WASHINGTON -- Michigan's senators, reliable allies of President Barack Obama, are emerging as potential obstacles to one of his top budget priorities.
Both have raised major questions about a cap-and-trade system to limit carbon emissions. Last week, Sen. Carl Levin, D-Detroit, joined a handful of more moderate Senate Democrats in opposing a procedural move that could make it easier for such a system to become law.
And Sen. Debbie Stabenow of Lansing criticized the administration for tying new money for energy research -- some of which could help the auto industry -- to passage of a cap-and-trade plan.
The issue once again puts Michigan lawmakers who are generally friendly toward the party's priorities closer to the party's moderates, and even Republicans, on a debate affecting Michigan and the auto industry.
Obama's budget proposal includes a plan to reduce carbon emissions, which some link to global climate change. Though the administration has not laid out many details, such a plan would place a national limit on emissions. Industries that produce carbon -- including auto firms, power plants and factories -- would have to pay for emissions permits, which could be traded among companies.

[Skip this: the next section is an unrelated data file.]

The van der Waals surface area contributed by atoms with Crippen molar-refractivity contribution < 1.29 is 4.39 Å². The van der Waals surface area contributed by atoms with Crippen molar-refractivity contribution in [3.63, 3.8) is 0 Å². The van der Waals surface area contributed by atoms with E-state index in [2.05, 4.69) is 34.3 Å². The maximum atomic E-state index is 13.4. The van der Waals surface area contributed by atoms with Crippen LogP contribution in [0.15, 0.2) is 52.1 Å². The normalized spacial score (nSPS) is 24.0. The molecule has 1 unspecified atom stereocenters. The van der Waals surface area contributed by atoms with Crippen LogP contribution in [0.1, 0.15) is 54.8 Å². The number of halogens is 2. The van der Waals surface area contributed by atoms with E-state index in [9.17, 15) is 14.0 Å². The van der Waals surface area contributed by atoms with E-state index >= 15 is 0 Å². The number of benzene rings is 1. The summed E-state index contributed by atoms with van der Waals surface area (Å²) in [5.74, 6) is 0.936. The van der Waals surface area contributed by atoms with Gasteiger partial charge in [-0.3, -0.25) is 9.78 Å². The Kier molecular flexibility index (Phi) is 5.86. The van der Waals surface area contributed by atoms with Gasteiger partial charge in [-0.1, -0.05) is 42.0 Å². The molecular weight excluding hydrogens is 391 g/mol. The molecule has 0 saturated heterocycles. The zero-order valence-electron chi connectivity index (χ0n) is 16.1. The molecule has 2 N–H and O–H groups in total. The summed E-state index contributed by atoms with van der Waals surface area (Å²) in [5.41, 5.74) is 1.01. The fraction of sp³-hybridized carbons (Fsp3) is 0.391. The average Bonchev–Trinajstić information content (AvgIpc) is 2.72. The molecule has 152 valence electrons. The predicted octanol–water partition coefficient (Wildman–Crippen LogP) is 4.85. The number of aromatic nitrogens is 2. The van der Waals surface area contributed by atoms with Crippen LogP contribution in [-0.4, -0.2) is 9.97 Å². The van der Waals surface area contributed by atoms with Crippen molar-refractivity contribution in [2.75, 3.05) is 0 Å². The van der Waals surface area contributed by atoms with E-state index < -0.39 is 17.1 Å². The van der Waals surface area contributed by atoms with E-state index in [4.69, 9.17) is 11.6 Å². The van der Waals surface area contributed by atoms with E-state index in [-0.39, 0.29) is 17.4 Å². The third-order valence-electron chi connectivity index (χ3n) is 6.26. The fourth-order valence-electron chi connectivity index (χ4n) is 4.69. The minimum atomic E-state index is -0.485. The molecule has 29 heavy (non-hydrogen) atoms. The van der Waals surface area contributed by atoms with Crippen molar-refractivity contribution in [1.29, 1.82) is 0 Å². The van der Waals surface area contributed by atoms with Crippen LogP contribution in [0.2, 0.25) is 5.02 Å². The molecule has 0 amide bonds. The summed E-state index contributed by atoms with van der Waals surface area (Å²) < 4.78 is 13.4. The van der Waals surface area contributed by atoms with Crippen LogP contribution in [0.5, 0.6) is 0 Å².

"I believe we've gotta move" on carbon limits, Levin said Wednesday. "I'm going to find something I'm going to vote for, that I think is fair, because we have to act."
But Levin said he worries that such a plan could unfairly penalize manufacturing -- which can emit lots of carbon -- and states such as Michigan that depend heavily on coal-fired power plants, another big carbon source.
He was one of seven Democrats and 26 Republicans to sign a letter last week objecting to the use of the budget reconciliation process, which would limit chances for debate and amendments, to debate cap-and-trade legislation.
Stabenow's objection: Obama's pledge for a 10-year, $150 billion effort to boost alternative energy technology, including auto research, will only happen with a cap-and-trade plan that would include a government auction of all the available emissions permits. Last week, she quizzed Energy Secretary Steven Chu and Treasury Secretary Tim Geithner on the plan.
A 100 percent auction is "unlikely, actually, to happen, and certainly will not happen until down the road," Stabenow told Chu at a Senate Budget Committee hearing. "Right now we need financing" for energy research.